Feb. 24 (Bloomberg) -- Canadian stocks fell, paring a second weekly gain, as declines by gold companies offset a rally in energy shares after U.S. consumer sentiment and home sales reports bolstered confidence in the global economy.
Goldcorp Inc., the world’s second-biggest producer of the metal, fell 1.4 percent as demand for a haven eased and gold declined. Suncor Energy Inc., the country’s largest oil and gas producer, increased 1.6 percent as crude rose for a seventh day. Magna International Inc., North America’s largest auto-parts supplier, rallied 5.4 percent after it said fourth-quarter earnings jumped 42 percent.
The S&P/TSX Composite Index slipped 5.51 points, or less than 0.1 percent, to 12,725.77 in Toronto, paring its weekly rally to 2.2 percent.
“Previously there was a concern about a double dip” in the economy, Jennifer Radman, a money manager at Caldwell Investment Management Ltd. in Toronto, said in a telephone interview. The firm oversees about C$1 billion ($1 billion). “We’ve had good earnings, a lot of good guidance, and we’ve had some economic numbers over the last several months that are showing that seems like it’s no longer the case.”
Canadian materials and energy companies advanced earlier this week as commodities gained after euro-area finance ministers approved 130 billion euros ($175 billion) in aid for Greece. The index has advanced eight of the past nine weeks as improving economic data from the U.S. overshadowed the European debt crisis. Seventy-four percent of Canadian exports went to the U.S. last year, according to Statistics Canada.
Financial shares gained as purchases of new homes in the U.S. exceeded economists’ forecasts in January and a gauge of consumer confidence topped estimates. Finance ministers and central bank governors from the Group of 20 nations meet tomorrow in Mexico and may discuss committing fresh cash to the International Monetary Fund to defuse the European fiscal crisis.
Toronto-Dominion Bank, Canada’s second-largest lender, gained 0.4 percent to C$79.30. Brookfield Asset Management Inc., the country’s largest real-estate company, gained 1.6 percent to C$31.51.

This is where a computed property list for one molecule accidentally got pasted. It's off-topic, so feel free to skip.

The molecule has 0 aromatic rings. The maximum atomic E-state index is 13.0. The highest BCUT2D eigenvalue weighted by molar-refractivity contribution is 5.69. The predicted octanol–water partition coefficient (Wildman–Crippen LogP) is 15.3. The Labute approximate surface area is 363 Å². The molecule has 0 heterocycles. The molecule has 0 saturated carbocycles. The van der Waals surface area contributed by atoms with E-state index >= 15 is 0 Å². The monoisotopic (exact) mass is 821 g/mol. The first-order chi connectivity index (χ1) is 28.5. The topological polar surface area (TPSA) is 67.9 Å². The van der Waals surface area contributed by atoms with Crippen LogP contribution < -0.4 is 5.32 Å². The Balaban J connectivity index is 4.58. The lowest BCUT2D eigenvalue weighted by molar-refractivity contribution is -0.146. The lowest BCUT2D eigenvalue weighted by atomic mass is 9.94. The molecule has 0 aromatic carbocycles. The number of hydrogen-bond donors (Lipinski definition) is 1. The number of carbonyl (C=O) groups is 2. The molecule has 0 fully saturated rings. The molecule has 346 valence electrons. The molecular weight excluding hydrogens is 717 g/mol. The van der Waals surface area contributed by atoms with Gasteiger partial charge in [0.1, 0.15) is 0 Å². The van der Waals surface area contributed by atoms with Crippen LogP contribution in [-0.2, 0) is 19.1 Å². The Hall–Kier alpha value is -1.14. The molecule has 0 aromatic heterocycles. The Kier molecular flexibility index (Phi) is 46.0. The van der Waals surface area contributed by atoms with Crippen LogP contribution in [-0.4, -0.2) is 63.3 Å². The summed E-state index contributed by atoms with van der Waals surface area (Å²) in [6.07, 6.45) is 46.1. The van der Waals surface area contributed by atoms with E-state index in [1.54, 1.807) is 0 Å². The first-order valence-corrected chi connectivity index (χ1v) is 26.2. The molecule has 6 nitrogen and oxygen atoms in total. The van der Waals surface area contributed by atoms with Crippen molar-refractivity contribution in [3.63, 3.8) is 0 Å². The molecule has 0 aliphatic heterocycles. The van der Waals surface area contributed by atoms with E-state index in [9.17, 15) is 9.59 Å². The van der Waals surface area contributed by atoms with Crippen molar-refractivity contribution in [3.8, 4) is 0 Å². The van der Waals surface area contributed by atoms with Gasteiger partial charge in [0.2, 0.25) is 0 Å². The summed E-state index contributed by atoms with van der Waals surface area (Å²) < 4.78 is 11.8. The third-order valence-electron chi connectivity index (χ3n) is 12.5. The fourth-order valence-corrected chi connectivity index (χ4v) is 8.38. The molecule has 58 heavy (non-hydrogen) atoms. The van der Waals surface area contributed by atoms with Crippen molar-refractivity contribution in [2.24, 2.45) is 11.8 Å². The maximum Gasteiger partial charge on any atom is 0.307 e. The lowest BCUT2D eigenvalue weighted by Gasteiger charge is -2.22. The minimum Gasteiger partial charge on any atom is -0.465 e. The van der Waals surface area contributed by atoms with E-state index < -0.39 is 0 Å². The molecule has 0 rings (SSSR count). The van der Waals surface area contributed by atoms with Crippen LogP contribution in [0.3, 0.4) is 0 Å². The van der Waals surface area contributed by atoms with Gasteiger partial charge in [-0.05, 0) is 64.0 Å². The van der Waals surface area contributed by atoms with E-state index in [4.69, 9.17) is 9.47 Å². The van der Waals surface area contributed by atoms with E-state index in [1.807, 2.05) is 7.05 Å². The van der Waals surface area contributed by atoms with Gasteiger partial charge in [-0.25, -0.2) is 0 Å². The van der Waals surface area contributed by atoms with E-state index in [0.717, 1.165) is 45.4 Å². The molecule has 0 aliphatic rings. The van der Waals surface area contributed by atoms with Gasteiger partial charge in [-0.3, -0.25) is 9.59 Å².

The S&P/TSX Gold Index fell for the first time this week the metal retreated after its three-day rally. Goldcorp fell 1.4 percent to C$48.64.
“The price of gold has really been a steady riser, and we just haven’t seen much of that carry through in the valuations of gold shares,” Radman said.
Iamgold Corp., which mines in West Africa, South America and Quebec, fell 9.1 percent to C$15.90 after reporting fourth- quarter earnings that missed analysts’ estimates.
Oil climbed for a seventh day, the longest streak of advances since January 2010, as sanctions against Iran made it more difficult for the Persian Gulf nation to sell crude.
Suncor Energy, the country’s largest oil and gas producer, increased 1.6 percent to C$36.97.
Nexen Inc. rose 1.5 percent to C$21.18. The oil and gas producer with operations on five continents said it has begun producing oil from its Usan field off the coast of West Africa.
Enerplus Corp., an oil and gas producer with operations in Canada and the U.S., lost 2.4 percent to C$24.01 after it reported a fourth-quarter loss.
Laramide Resources Ltd., a Canadian uranium-mining company, rose 18 percent to C$1.14 on speculation an election next month in Australia’s Queensland state will lead to the end of a ban on extracting the mineral.
Magna International rallied 5.4 percent to C$47.36 after it said fourth-quarter earnings jumped 42 percent on increased production of cars and light trucks in North America.
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